Still a few months of keyboard-melting work to go but I can always use some help. Let me know if you’ve got any information or photographs that could help tell the untold story of how an unlikely anti-Islamic alliance of feminists, football ultras, evangelical Christians, gay activists, fascists, populist politicians, and surfing rabbis from California fuelled the rise of the nationalist right across Europe and gave us President Donald J Trump.
What’s the link between Raymond Chandler, poet laureate of noir detective fiction, and Charles Bukowski, patron saint of low-life drunks? Two that I can think of: a dead gay psychic and a book.
The book was Bukowski’s Pulp. Published in 1994, it was the last he ever wrote. The bard of the bottle was on his way out when he wrote this homage/parody to the LA detective thriller.
The works of Chandler and fellow noir master Dashiell Hammett loom large over Bukowski’s book, even as he subverts their tropes and goes looking for more philosophical mean streets to stroll down. The text eventually escapes its Chandler pastiche and meanders off into autobiography and a creeping sense of mortality.
The dead gay psychic is something else.
Hi friends. I had a long chat with Angus of the WW2 podcast recently about Ethiopia, mercenaries, Haile Selassie, and my book Lost Lions of Judah. He trimmed it down and tidied it up and now you can hear us discussing the Italo-Ethiopian war in glorious stereo through iTunes, Facebook, as well as the WW2 website. It’ll probably turn up on Youtube some time soon.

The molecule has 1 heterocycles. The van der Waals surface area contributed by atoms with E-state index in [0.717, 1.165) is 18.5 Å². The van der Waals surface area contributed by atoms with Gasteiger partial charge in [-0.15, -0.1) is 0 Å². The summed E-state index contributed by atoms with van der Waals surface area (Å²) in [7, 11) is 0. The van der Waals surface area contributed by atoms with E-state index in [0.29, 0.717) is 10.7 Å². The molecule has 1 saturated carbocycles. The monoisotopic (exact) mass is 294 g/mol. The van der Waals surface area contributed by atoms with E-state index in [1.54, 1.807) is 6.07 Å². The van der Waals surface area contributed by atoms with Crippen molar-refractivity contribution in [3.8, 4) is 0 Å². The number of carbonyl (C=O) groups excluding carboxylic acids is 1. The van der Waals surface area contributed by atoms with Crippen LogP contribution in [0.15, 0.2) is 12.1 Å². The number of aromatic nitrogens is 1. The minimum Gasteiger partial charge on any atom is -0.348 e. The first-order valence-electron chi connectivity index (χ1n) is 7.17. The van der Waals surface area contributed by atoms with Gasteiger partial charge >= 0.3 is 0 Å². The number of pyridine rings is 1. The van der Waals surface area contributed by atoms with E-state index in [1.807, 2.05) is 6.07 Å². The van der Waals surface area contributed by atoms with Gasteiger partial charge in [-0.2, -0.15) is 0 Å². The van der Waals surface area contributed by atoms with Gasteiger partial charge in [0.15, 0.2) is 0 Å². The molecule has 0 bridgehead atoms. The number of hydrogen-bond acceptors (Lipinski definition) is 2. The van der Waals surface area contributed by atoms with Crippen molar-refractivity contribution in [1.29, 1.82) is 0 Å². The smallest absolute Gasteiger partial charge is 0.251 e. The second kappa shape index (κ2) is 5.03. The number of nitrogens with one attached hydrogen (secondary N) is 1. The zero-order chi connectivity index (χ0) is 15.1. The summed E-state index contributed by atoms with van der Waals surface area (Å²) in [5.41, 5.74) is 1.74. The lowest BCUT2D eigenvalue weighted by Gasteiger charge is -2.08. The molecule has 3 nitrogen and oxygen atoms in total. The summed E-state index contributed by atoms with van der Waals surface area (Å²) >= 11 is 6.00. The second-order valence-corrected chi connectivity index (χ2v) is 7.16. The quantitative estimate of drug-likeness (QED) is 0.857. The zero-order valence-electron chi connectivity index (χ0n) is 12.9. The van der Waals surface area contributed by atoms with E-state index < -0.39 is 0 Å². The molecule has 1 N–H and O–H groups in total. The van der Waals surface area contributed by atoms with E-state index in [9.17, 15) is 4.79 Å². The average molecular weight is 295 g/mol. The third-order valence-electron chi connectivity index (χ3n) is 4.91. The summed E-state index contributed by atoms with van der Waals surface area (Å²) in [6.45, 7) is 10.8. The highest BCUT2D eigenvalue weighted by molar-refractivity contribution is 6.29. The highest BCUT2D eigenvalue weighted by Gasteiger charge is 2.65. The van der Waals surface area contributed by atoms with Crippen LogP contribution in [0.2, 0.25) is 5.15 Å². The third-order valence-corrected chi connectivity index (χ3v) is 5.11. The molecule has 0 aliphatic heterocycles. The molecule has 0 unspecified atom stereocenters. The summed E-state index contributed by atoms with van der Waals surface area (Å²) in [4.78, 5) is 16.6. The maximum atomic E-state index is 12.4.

Tune in and take a listen, then get your hands on the book itself [or amazon.com]. It’s about the crazy gang of adventurers who helped Ethiopia fight back against the Fascist Italian invasion of 1935.
It was a war between far-right modernity and patriarchal traditionalism. The Italians had airplanes, high explosive, and mustard gas. The Ethiopians preferred swords and spears. Emperor Haile Selassie needed expert foreign help. What he got was a bunch of mercenaries who could barely shoot straight and leaned further to the right than Mussolini.
Lost Lions of Judah: Haile Selassie’s Mongrel Foreign Legion tells the whole colourful, blood-stained story.
You are shown into a large room. You’re nervous. Your heart races, your palms are sweating lightly. Your chair sits facing a long table. Behind the table a panel of faces look at you coldly. One gets up and stands next to you.
‘We are going to play Russian Roulette,’ he says.
Is he crazy? Do they expect you to risk your life for a job? You look at the panel. They are serious. You look at the speaker. He forms his fingers into the shape of a gun.
‘This,’ he says, ‘is a six chamber revolver.’
He puts his finger to your temple.
‘It has one bullet in it.’
He jerks his finger.
‘Click. No bullet in that chamber. I’m going to pull the trigger again. Before I do that, do you want me to spin the cylinder of the revolver? You have three seconds to answer.‘
The panel are looking at you intensely, analysing your reaction. Welcome to the favourite situation of high powered job interviewers. Answering complex questions under pressure. Can you give the right answer?